Out Of 126 Healthcare White Papers We Analyzed, One Stood Out. Part 2
DAO for Doctors can solve the lack of community crisis in Healthcare
In part 1 we discussed that Healthcare is currently a non-sustainable business ecosystem because it lacks a community that shares a common sense of purpose and that the first step to create a community is to design incentives based on distributed trust.
In part 2 we will discuss how to build a governance system within a decentralized business organization.
First, apply systems thinking
It is necessary to apply a systems thinking approach that can map the interconnectedness and emergent properties of the healthcare system, identify causality within it and locate the positive/negative feedback mechanisms that maintain the current status quo.
Second, design a governance system
Such a design would include a governance with monetary and non-monetary incentives that encourage coordination and discourage predatory practices, while providing a common mission, taxonomy and sense of purpose.
- Performance orientation
- Openness, transparency, integrity
- Effective collaboration
Because governance is a coordination effort driven by different stakeholders with different (and sometimes competing) agendas there are different models of governance:
- Autonomous Governance which requires little coordination and ensures only the maintenance of a pre-determined protocol, code or agreement(s).
- Governance Capture where governance “captures” previous corporate, regional or State rules maintaining sovereignty, privacy and data protection (the most applicable to healthcare).
- Public/Private Governance via international law, driven by private people, corporations and NGOs (perhaps appropriate for WHO, ICRC, MSF, MDM).
To ensure successful implementation of a governing protocol, describing minimal community etiquette is necessary. These behaviors should define civility (the Do’s and Don’t) and the expectation of an active and direct involvement of members in the wellbeing of the community (citizenry).
(I wrote about direct democracy instruments here).
Third, Implement Governance Within A Dao For Doctors
Why a Distributed Autonomous Organization (DAO)?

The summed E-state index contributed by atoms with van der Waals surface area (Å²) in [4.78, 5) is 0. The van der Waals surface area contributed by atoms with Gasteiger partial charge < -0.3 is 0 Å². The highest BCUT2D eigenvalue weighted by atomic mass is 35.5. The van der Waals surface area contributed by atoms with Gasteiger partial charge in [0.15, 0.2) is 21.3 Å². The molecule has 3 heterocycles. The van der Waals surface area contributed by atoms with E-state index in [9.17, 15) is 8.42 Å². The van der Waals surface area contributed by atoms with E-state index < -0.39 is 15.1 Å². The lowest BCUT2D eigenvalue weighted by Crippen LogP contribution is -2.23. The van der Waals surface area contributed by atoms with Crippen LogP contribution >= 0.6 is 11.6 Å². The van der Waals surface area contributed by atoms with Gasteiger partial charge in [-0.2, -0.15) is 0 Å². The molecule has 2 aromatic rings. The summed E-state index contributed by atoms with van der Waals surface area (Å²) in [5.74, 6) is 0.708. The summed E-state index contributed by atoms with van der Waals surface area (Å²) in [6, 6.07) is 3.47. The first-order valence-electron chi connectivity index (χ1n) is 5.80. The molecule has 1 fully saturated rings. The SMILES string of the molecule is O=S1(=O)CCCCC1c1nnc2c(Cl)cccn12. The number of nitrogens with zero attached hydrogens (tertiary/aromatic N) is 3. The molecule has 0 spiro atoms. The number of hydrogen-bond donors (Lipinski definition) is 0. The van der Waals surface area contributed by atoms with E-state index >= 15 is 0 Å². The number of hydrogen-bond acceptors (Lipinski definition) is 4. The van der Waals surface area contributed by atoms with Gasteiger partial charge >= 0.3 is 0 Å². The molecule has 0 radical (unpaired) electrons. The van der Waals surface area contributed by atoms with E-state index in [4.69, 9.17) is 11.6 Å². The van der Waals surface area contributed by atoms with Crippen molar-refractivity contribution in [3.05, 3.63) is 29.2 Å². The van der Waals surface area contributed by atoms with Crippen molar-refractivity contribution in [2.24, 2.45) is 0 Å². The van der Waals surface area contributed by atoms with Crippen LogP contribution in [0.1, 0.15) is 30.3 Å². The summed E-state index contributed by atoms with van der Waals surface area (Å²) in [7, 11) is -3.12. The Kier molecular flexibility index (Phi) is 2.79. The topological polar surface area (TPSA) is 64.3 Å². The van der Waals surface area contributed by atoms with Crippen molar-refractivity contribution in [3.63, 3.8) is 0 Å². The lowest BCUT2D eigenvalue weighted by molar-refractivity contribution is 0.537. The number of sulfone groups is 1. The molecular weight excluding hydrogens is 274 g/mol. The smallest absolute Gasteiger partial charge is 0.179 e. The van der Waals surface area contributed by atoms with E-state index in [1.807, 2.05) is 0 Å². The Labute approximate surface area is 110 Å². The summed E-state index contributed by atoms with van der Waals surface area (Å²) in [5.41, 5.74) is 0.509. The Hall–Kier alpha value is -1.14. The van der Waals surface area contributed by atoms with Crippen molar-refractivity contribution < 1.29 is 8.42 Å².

DAO is a business or organization whose decisions are made electronically by a written code through the vote of its members (Universa). In essence it is a system that defines which actions the organization will take in specific scenarios. These rules can be anything from dividend payouts at a certain event to how members are encouraged to interact with each other.
The idea of a DAO is not just to overcome human fallibility in business (think greed, stupidity, laziness) but to avoid toxic behavior (the tragedy of the commons) by connecting people to a common cause that everyone owns.
Humanitarian Physicians Empowerment Community- DAO For Doctors
Humanitarian Physician Empowerment Community (HPEC) is a DAO for Doctors that gives every physician a self-sovereign digital identity which allows them to move freely throughout the healthcare system (similar to Hashed Health, InvitaHealth, Truu and Blockcerts). However it also creates a decentralized community that allows physicians to convene, discuss and collaborate with other fellow colleagues on practices, science and policy through the incentive of fractional ownership of the platform.
(Disclosure: I advise HPEC on a voluntary basis)
Finally, consider decentralized organizations other than DAO
There are decentralized models other than DAO, that may be suitable when designing distributed trust (and power) in healthcare. These include:
- Decentralized Autonomous Cooperatives (DAC) which are a collaboration of multiple DAOs, that may generate tokens through a DAICO.
- Continuous Organizations (CO) that are organizations that set themselves in continuous fundraising mode, aligning stakeholders’ interests to their financial success through a Decentralized Autonomous Trust (DAT).
- Collaborative Network Economies (CONE) where large companies create autonomous decentralized company-like teams (below).
To Sum It Up:
- Healthcare is currently a non-sustainable business ecosystem because it lacks a community that shares a common sense of purpose.
- The first step to create a community is to design incentives based on distributed trust, that encourage collaboration and discourage predatory practices.
- The next step is to design a governance system that increases choice, diversity and competition while encouraging civility and active participation (citizenry) through fractional ownership.
- Professional DAOs (like HPEC), DACs, COs or CONEs can all serve as structural decentralized models that can transform different elements in healthcare into a more sustainable, resilient business ecosystem.
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